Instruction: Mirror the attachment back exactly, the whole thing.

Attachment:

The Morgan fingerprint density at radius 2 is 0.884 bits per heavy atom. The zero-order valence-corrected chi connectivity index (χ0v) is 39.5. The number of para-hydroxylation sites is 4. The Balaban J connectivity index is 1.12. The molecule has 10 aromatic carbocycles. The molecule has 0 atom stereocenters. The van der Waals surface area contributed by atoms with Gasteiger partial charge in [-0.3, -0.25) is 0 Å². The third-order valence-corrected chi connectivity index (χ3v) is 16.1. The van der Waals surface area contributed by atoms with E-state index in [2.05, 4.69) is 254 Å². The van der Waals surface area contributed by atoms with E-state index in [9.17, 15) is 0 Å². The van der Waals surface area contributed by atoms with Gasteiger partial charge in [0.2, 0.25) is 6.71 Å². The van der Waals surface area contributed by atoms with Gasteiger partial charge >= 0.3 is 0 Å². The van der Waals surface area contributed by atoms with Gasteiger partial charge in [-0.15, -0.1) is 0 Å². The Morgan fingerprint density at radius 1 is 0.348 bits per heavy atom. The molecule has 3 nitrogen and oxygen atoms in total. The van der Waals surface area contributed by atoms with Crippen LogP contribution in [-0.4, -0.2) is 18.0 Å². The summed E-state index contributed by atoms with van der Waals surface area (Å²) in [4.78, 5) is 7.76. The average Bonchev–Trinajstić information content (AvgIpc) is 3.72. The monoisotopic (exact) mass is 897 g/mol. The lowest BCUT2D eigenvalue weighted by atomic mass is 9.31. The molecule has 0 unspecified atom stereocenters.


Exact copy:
The Morgan fingerprint density at radius 2 is 0.884 bits per heavy atom. The zero-order valence-corrected chi connectivity index (χ0v) is 39.5. The number of para-hydroxylation sites is 4. The Balaban J connectivity index is 1.12. The molecule has 10 aromatic carbocycles. The molecule has 0 atom stereocenters. The van der Waals surface area contributed by atoms with Gasteiger partial charge in [-0.3, -0.25) is 0 Å². The third-order valence-corrected chi connectivity index (χ3v) is 16.1. The van der Waals surface area contributed by atoms with E-state index in [2.05, 4.69) is 254 Å². The van der Waals surface area contributed by atoms with E-state index in [9.17, 15) is 0 Å². The van der Waals surface area contributed by atoms with Gasteiger partial charge in [0.2, 0.25) is 6.71 Å². The van der Waals surface area contributed by atoms with Gasteiger partial charge >= 0.3 is 0 Å². The van der Waals surface area contributed by atoms with Gasteiger partial charge in [-0.15, -0.1) is 0 Å². The Morgan fingerprint density at radius 1 is 0.348 bits per heavy atom. The molecule has 3 nitrogen and oxygen atoms in total. The van der Waals surface area contributed by atoms with Crippen LogP contribution in [-0.4, -0.2) is 18.0 Å². The summed E-state index contributed by atoms with van der Waals surface area (Å²) in [4.78, 5) is 7.76. The average Bonchev–Trinajstić information content (AvgIpc) is 3.72. The monoisotopic (exact) mass is 897 g/mol. The lowest BCUT2D eigenvalue weighted by atomic mass is 9.31. The molecule has 0 unspecified atom stereocenters.